Green With Envy: Knives Come out for Rachel Maddow?
Give Jack Schafer credit: he is very skilled at talking out of both sides of his mouth. Of having it both ways.
His headlines reads:
“Maddow Goes Mad!”
“Why MSNBC’s big-league hype of its tiny Trump scooplet doesn’t bother me.”
Glad to hear you’re not bothered.
But here’s the meet of his piece:
“So why am I fine with Maddow’s tax-story grandstanding? Oh, I could do without the maddening community theater dramatics she brings to every show—the eye-rolling, the sarcasm, the faux earnestness, the annoyingly conversational style that assumes that you’re a passenger on her news bus. But there’s a long sensationalist tradition in American journalism of using a 400-ton metal stamping machine to extract every drop of juice out of an important scoop, then grinding the remaining pulp and feeding those tailings to the audience.”
“Unlike your standard bad sensational news story, Maddow’s puffed-up piece contained no mention of sex, no bloody murder, no crime and no violated social norm. She took a timely story of great importance—do we have evidence that Trump is a tax cheat?—and answered it. Well, answered it repeatedly in the negative, but I don’t hold the repetition against her, either. If Trump appears to have been on the level when it comes to his 2005 taxes, that’s good to know, even if you don’t like him.”
“I’m even fine with all of Maddow and Johnston’s heavy conjecture about how Trump’s 2005 tax return might fit into the Russia puzzle, or should I say question, of whether he’s captive of Russian oligarchs. As the late Timesman Tom Wicker once wrote, and I can’t stop repeating, a little speculation can help unstick a political story from the mire and move it to realms where new proof can be gathered, and the story advanced. The muckrakers of the past century specialized in this sort of news inflation that widened the scope of their reporting but didn’t mispresent it. Trump has invited our speculation about where his money has come from and where it goes by spurning the decades-long tradition of presidential candidates disclosing their tax returns, thus obscuring any potential or real conflicts of interest. Maddow and Johnston were well within their rights as journalists to note that Trump’s 2005 tax story merely starts with the two disclosed pages. Scores of pages from his return, not yet disclosed, would give us real grounding for our speculations.”
“If you think Trump’s money is relevant to his presidency—and who does not?—then it follows that we need to make a feast of whatever scraps fall our way lest we starve. As media scholar Jack Breslin wrote in 2008, a sensational story can be defined by both the nature of the story itself and its presentation. In the case of Maddow’s scoop, there’s nothing sensational at all about the tax information she and Johnston corralled. Had she wanted to, she could have written—or broadcast—a sober PBS NewsHour-style account of the two-page document. It was the foam that she tossed atop the story that makes it sensationalist. But shouldn’t this be OK, too? Breslin notes that the historical defenders of sensationalist journalism applauded it for the way its practitioners drew attention to societal problems. Maddow’s sensational news delivery has the potential of informing readers and viewers who might not have been following the Trump tax story closely in the New York Times and Washington Post, a point she hints at in her interview with the Times.”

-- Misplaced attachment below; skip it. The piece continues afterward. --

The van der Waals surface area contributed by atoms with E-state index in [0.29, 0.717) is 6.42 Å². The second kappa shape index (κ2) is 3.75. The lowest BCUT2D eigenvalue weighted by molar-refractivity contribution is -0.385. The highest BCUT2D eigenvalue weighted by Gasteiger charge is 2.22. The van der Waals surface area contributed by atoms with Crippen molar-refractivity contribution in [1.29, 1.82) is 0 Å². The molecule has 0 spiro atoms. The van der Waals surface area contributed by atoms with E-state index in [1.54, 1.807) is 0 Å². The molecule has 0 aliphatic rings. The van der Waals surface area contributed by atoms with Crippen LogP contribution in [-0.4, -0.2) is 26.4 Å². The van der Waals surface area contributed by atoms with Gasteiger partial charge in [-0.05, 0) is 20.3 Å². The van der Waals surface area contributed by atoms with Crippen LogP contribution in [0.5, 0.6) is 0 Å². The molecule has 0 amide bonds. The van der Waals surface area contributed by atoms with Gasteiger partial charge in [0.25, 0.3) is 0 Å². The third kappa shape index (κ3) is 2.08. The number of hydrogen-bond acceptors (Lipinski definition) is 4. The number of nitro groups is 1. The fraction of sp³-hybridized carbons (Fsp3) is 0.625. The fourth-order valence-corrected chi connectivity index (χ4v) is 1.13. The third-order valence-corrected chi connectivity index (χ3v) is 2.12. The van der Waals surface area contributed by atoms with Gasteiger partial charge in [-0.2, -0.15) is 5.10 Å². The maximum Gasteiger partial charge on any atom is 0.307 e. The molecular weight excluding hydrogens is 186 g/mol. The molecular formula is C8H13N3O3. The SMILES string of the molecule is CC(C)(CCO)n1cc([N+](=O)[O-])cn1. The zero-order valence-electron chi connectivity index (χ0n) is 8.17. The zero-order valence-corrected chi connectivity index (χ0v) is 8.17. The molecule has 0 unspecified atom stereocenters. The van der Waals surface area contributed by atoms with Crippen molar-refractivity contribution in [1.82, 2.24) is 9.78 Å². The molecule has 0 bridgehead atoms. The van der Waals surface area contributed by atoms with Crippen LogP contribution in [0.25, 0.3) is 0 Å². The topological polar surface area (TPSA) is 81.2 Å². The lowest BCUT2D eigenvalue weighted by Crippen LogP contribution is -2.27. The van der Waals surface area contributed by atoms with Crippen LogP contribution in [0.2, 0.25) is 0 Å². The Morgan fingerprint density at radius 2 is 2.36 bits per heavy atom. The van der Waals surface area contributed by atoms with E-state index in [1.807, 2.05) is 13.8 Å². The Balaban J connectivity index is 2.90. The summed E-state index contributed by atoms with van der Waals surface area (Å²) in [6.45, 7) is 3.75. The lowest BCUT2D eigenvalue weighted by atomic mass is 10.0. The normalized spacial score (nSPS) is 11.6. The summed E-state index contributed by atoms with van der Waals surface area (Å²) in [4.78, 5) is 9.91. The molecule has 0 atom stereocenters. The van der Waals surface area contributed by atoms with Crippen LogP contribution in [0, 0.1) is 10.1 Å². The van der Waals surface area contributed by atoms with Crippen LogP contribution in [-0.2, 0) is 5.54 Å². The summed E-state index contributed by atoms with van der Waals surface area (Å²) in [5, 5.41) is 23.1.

“There’s no denying that sensationalism exists to conjure audiences where they’re sparse. But is Maddow’s hotdogging any less audience-grubbing than the ads the Wall Street Journal has been running for itself, the similarly vain New York Times ad campaign, or the Washington Post’s “Democracy Dies in Darkness” motto? Sensational times sometimes justify a little sensational journalism. But please, Rachel—a little less eye-rolling.”
He sure takes a lot of shots at Rachel for being fine. Here’s the thing. I for one, very much like her style. She keeps me riveted every night. I speak to fellow Democrats on Twitter all the time who feel the same.
He was more than critical of what she did last night, he criticizes her style. This suggests that this was about more than just last night-this has been building.
What’s really going on? Rachel has been on a tear. She showed that Fox News is not unbeatable recently, when her Russian special beat Fox and blew away CNN.
There’s some professional jealousy going on here. Add to it, she’s a very intelligent, successful woman, a lesbian woman, and one can’t help but wonder if this isn’t similar to the Hillary Derangement Syndrome we saw from the Jack Schaffers of the world against Hillary for the last 25 years.
Say what you want about Maddow’s style, Mr. Schafer, But green eyed jealousy is also not a great look.
P.S. As we saw this morning, the long awaited poll results are in, and right now I’m just 11 points down vs. Peter King (GOP-NY-District 2). And the voters don’t even know who I am yet.
There is nothing more important in getting answers to Trump-Russia collusion than a Democratic House in 2019. Please donate to help me in my part of the effort to fight for a Dem House.
Thank you. We must have a Dem House. And so, we will.